Known disease mechanisms in mitochondrial DNA (mtDNA) maintenance disorders alter either the mitochondrial replication machinery (POLG, POLG2 and C10orf2) or the biosynthesis pathways of deoxyribonucleoside 5-triphosphates for mtDNA synthesis. However, in many of these disorders, the underlying genetic defect has yet to be discovered. Here, we identify homozygous nonsense and missense mutations in the orphan gene C20orf72 in three families with a mitochondrial syndrome characterized by external ophthalmoplegia, emaciation and respiratory failure. Muscle biopsies showed mtDNA depletion and multiple mtDNA deletions. C20orf72, hereafter MGME1 (mitochondrial genome maintenance exonuclease 1), encodes a mitochondrial RecB-type exonuclease belonging to the PD-(D/E)XK nuclease superfamily. We show that MGME1 cleaves single-stranded DNA and processes DNA flap substrates. Fibroblasts from affected individuals do not repopulate after chemically induced mtDNA depletion. They also accumulate intermediates of stalled replication and show increased levels of 7S DNA, as do MGME1-depleted cells. Thus, we show that MGME1-mediated mtDNA processing is essential for mitochondrial genome maintenance.
The metazoan mitochondrial translation machinery is unusual in having a single tRNA(Met) that fulfills the dual role of the initiator and elongator tRNA(Met). A portion of the Met-tRNA(Met) pool is formylated by mitochondrial methionyl-tRNA formyltransferase (MTFMT) to generate N-formylmethionine-tRNA(Met) (fMet-tRNA(met)), which is used for translation initiation; however, the requirement of formylation for initiation in human mitochondria is still under debate. Using targeted sequencing of the mtDNA and nuclear exons encoding the mitochondrial proteome (MitoExome), we identified compound heterozygous mutations in MTFMT in two unrelated children presenting with Leigh syndrome and combined OXPHOS deficiency. Patient fibroblasts exhibit severe defects in mitochondrial translation that can be rescued by exogenous expression of MTFMT. Furthermore, patient fibroblasts have dramatically reduced fMet-tRNA(Met) levels and an abnormal formylation profile of mitochondrially translated COX1. Our findings demonstrate that MTFMT is critical for efficient human mitochondrial translation and reveal a human disorder of Met-tRNA(Met) formylation.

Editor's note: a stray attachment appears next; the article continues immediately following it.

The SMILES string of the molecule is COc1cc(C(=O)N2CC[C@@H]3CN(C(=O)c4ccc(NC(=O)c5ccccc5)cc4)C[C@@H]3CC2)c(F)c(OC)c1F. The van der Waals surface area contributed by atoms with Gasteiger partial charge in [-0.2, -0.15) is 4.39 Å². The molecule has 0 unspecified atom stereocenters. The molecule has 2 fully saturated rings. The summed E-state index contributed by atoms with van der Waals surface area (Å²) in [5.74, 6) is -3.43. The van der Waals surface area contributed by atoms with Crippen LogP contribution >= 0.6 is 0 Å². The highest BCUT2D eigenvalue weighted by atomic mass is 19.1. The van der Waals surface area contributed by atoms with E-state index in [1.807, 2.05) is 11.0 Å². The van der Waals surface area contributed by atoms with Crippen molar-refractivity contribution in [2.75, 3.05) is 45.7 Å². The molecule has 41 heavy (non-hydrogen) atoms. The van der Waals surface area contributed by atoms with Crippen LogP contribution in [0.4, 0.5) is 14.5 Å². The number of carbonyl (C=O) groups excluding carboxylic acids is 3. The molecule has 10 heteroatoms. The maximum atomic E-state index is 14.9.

Disorders of oxidative phosphorylation (OXPHOS) have a birth prevalence of ?1/5,000 and are the most common inborn errors of metabolism. The most common OXPHOS disorder is complex I deficiency. Patients with complex I deficiency present with variable symptoms, such as muscle weakness, cardiomyopathy, developmental delay or regression, blindness, seizures, failure to thrive, liver dysfunction or ataxia. Molecular diagnosis of patients with complex I deficiency is a challenging task due to the clinical heterogeneity of patients and the large number of candidate disease genes, both nuclear-encoded and mitochondrial DNA (mtDNA)-encoded. In this review, we have thoroughly surveyed the literature to identify 149 patients described with both isolated complex I deficiency and pathogenic mutations within nuclear genes. In total, 115 different pathogenic mutations have been reported in 22 different nuclear genes encoding complex I subunits or assembly factors, highlighting the allelic and locus heterogeneity of this disorder. Missense mutations predominate in genes encoding core subunits and some assembly factors while null-type mutations are common in the genes encoding supernumerary subunits and other assembly factors. Despite developments in molecular technology, many patients do not receive molecular diagnosis and no gene has yet been identified that accounts for more than 5% of cases, suggesting that there are likely many disease genes that await discovery.